Blanding's turtle is named for a naturalist from Pennsylvania, where it is now, ironically, locally extinct.
Sometimes confused with box turtles, the Blanding’s turtle is recognizable by the bright yellow on its chin and throat and the light dots across its high-domed shell. Medium-sized, it averages 5-7 inch in length. The Blanding’s turtle is mostly aquatic, dwelling in relatively quiet waters of bogs, marshes, small streams, sedge meadows and in the shallow portions of lakes from Nebraska to Nova Scotia, though populations east of Ohio are discontinuous. The turtle is named for William Blanding, an early naturalist in Pennsylvania, where is it now ironically extirpated.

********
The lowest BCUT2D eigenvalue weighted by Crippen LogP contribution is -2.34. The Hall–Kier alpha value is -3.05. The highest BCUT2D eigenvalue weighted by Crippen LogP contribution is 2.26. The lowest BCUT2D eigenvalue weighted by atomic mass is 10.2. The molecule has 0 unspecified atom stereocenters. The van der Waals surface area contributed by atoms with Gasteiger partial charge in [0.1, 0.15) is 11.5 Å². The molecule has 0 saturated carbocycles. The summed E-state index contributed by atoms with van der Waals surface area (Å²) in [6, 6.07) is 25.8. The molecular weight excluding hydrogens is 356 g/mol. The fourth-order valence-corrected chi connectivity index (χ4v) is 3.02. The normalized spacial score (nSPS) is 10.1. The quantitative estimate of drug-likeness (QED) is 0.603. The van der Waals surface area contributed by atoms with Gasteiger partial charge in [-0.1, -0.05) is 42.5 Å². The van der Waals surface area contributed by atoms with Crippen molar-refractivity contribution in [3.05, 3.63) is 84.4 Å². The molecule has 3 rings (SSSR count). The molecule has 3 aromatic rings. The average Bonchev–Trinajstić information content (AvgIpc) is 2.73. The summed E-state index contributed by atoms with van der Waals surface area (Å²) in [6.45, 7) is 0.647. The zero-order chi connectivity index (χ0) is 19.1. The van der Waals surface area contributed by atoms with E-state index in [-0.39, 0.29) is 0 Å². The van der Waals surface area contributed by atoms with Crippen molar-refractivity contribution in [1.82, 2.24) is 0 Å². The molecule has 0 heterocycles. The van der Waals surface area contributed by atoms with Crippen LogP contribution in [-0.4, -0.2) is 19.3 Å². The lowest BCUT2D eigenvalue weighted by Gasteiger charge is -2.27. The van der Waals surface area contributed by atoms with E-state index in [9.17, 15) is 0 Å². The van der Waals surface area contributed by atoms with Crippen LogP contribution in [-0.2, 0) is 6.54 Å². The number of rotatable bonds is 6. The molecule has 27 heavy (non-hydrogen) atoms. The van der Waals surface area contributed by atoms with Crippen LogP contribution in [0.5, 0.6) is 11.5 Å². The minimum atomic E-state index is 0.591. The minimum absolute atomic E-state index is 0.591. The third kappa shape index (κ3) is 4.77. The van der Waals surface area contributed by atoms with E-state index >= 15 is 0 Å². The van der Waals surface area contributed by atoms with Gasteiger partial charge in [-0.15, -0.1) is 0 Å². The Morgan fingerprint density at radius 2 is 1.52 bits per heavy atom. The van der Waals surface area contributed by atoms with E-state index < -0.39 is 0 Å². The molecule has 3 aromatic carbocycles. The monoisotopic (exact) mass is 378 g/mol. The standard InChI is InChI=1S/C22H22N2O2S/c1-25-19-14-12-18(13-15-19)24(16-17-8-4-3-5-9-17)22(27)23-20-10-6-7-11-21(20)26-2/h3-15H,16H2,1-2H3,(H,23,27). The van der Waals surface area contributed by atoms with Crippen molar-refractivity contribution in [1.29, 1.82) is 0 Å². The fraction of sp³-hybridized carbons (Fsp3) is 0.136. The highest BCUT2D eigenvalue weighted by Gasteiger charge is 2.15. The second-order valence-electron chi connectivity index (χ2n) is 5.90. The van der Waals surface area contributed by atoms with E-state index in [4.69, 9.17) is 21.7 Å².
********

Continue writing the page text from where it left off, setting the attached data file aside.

Blanding’s turtles are mostly carnivorous, preferring snails, insects, tadpoles, frogs and crayfish, often feeding underwater. Females travel overland to nesting sites, laying a clutch of about 12 eggs that incubate 45-80 days, depending on nest moisture and temperature. As with other turtles, nest temperature determines sex. Females become sexually mature around 18 years, males around 12 years. Hatchling survival rates are low, though those that do survive may live as long as 77 years. A shy animal, the Blanding’s turtle will dive and remain submerged for hours if startled and will abandon disturbed nests.
The turtles are particularly vulnerable to automobile fatalities, usually as they travel overland between hibernation and nesting sites. As with many other wetland species, habitat destruction is their main threat. They also face predation by raccoons, skunks and foxes.